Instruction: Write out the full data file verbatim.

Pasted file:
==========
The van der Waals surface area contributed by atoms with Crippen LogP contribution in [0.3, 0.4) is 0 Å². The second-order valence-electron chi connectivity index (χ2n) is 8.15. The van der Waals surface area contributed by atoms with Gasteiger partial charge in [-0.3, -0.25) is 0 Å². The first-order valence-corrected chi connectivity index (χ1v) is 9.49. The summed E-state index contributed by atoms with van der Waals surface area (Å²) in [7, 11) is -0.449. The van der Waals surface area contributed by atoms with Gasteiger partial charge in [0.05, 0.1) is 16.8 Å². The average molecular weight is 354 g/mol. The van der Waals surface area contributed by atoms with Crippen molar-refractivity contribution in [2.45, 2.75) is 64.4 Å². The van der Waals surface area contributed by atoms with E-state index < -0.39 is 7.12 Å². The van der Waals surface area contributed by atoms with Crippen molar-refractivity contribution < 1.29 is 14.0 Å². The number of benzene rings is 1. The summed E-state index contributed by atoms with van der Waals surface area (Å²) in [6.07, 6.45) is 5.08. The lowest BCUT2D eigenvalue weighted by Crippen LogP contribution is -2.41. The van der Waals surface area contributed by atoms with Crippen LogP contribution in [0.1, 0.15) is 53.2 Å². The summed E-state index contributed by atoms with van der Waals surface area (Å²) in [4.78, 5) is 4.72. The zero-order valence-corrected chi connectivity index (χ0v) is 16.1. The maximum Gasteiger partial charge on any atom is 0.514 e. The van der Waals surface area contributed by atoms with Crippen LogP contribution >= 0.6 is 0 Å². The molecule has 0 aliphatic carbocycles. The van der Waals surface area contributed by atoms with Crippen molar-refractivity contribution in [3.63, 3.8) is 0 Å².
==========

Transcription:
The van der Waals surface area contributed by atoms with Crippen LogP contribution in [0.3, 0.4) is 0 Å². The second-order valence-electron chi connectivity index (χ2n) is 8.15. The van der Waals surface area contributed by atoms with Gasteiger partial charge in [-0.3, -0.25) is 0 Å². The first-order valence-corrected chi connectivity index (χ1v) is 9.49. The summed E-state index contributed by atoms with van der Waals surface area (Å²) in [7, 11) is -0.449. The van der Waals surface area contributed by atoms with Gasteiger partial charge in [0.05, 0.1) is 16.8 Å². The average molecular weight is 354 g/mol. The van der Waals surface area contributed by atoms with Crippen molar-refractivity contribution in [2.45, 2.75) is 64.4 Å². The van der Waals surface area contributed by atoms with E-state index < -0.39 is 7.12 Å². The van der Waals surface area contributed by atoms with Crippen molar-refractivity contribution < 1.29 is 14.0 Å². The number of benzene rings is 1. The summed E-state index contributed by atoms with van der Waals surface area (Å²) in [6.07, 6.45) is 5.08. The lowest BCUT2D eigenvalue weighted by Crippen LogP contribution is -2.41. The van der Waals surface area contributed by atoms with Crippen LogP contribution in [0.1, 0.15) is 53.2 Å². The summed E-state index contributed by atoms with van der Waals surface area (Å²) in [4.78, 5) is 4.72. The zero-order valence-corrected chi connectivity index (χ0v) is 16.1. The maximum Gasteiger partial charge on any atom is 0.514 e. The van der Waals surface area contributed by atoms with Crippen LogP contribution >= 0.6 is 0 Å². The molecule has 0 aliphatic carbocycles. The van der Waals surface area contributed by atoms with Crippen molar-refractivity contribution in [3.63, 3.8) is 0 Å².